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  • Writer's pictureJosh Scharff

Parashat Kedoshim - How to Love Others


Parashat Kedoshim opens with the commandment kedoshim te’hiyu ki kadosh ani - you shall be holy for I (God) am holy. God, we read, is inherently holy yet our path to holiness that is expected from us is only attained through the observance of many mitzvot. Through our actions, through the way we live our lives, we are able to, expected to, mimic God’s holiness.


Interestingly, and of course intentionally, most of these commandments that put us on this path are those that define our relationships with other human beings. We are, among other mitzvot, instructed to not favor the poor nor show deference to the rich, to leave behind the gleanings of our fields for the stranger and poor, to neither insult the deaf nor place a stumbling block in the path of the blind. 


In the words of this parasha we also find the Torah’s command about the love we are meant to feel towards others, which should serve as the basis for our relationships with other human beings in this world. In two places we find the commandments that teach how we are meant to love others. In Chapter 19, verse 18 it is written, “v’ahavta l’reacha kamocha - and you shall love your fellow as yourself” and in verse 34, “v’ahavta lo [ha’ger] kamocha - and you shall love each [stranger] as yourself.” 


At first glance, one might think that the second verse is unnecessary, that the commandment to love one’s fellow as themselves suffices to teach the lesson about how we are meant to feel about and treat those around us. Yet the Torah, infinite in its wisdom, is quick to recognize the necessity in separating these into two separate teachings because they define two very different relationships. The first, ahavat reacha - love for your fellow, speaks to the relationship for people in your community, people with whom you share a common language, value system and beliefs. This kind of love might seem obvious, easy to feel - but there would not be a commandment if this was the case. The Ramban (writing in 13th century Spain) wrote regarding this idea that, “this is an expression by way of overstatement, for a human heart is not able to accept a command to love one’s [fellow] as oneself.” Even for the person with whom you share a familial or tribal connection, the human heart may not be able to feel the sort of love expected of it by the Torah. Moses Mendelssohn (Germany, 18th century) similarly interpreted the challenge presented by this mitzvah, writing, "you shall love your fellow in all the ways of love that you love yourself - equal in quality of love and not in its quantity”. Both teachers believe that we must strive to fulfill the mitzvah but recognize just how difficult this is for human beings.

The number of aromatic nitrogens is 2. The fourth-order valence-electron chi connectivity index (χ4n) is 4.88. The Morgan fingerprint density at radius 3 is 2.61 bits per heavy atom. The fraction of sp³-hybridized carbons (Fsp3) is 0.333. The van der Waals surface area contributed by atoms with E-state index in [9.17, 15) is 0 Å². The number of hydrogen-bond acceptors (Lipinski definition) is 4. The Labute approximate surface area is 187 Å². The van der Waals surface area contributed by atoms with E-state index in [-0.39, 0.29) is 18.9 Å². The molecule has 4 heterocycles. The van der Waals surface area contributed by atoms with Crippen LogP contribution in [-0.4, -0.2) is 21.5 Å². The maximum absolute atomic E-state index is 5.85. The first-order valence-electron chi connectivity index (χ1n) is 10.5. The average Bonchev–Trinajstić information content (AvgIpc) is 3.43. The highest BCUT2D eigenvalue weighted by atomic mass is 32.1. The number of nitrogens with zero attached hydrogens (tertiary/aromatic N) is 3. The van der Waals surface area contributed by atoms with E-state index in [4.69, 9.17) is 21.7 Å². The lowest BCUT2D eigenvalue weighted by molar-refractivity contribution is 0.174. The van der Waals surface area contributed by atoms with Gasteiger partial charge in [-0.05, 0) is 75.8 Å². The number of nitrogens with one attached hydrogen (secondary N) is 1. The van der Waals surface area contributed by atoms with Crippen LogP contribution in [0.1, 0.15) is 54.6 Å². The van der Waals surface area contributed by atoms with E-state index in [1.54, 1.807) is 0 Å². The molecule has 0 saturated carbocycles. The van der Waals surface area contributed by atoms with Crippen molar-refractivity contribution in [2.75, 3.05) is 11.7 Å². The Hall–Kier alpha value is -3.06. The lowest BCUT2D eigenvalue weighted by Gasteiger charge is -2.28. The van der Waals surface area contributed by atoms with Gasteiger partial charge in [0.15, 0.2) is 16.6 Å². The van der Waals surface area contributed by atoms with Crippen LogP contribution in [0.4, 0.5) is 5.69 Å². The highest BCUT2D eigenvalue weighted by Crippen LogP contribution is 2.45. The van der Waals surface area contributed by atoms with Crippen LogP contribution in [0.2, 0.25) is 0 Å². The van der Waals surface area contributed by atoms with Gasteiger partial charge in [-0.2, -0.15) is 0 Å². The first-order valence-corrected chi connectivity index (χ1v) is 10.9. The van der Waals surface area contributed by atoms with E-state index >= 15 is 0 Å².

The challenge presented by the mitzvah of loving your fellow as yourself is what necessitates stating explicitly the second mitzvah to love the stranger as yourself. If loving a person who is similar to you presents a nearly impossible challenge, then all the more so when it comes to those with whom you do not have any shared history or culture. The Torah is trying to teach us that there is no shame or weakness in recognizing that the path towards understanding those different from us is not a simple one. But we do come up short in fulfilling our obligations to God and to humanity when we refuse to live up to the commandment of loving the stranger as we do ourselves. 


The commandments to love both those similar to and different from us is all well and good, but if we recognize the difficulties in doing so then the question remains ‘how do we do this’? The answer is found in what is shared by both verses when they command us to love others “kamocha - as yourselves”. We can only ever truly fulfill the commandment of loving others if we begin from a place of love for ourselves. One message about loving oneself that I particularly like is attributed to the late Maya Angelou who posited, “I must undertake to love myself and to respect myself as though my very life depends upon self-love and self-respect.” I think Angelou, without intending to of course, was speaking to the love described in this week’s parasha. Life without love is not meaningless, but the spark of our humanity cannot be fully kindled into a flame without it. In this sense, life itself depends on love in order to exist, to reach its fullest potential. Love must, necessarily, begin from within. Only once we can love ourselves to our fullest capability can we truly begin to fulfill one of highest commands, to love others with that same power and intensity. 


Friends, may you all be blessed with the gift of love:

For yourselves, to accept and embrace all you are,

For others, to feel the peace and beauty that loving others affords us and receive all the blessings of that love returned to you. 


Shabbat Shalom. 

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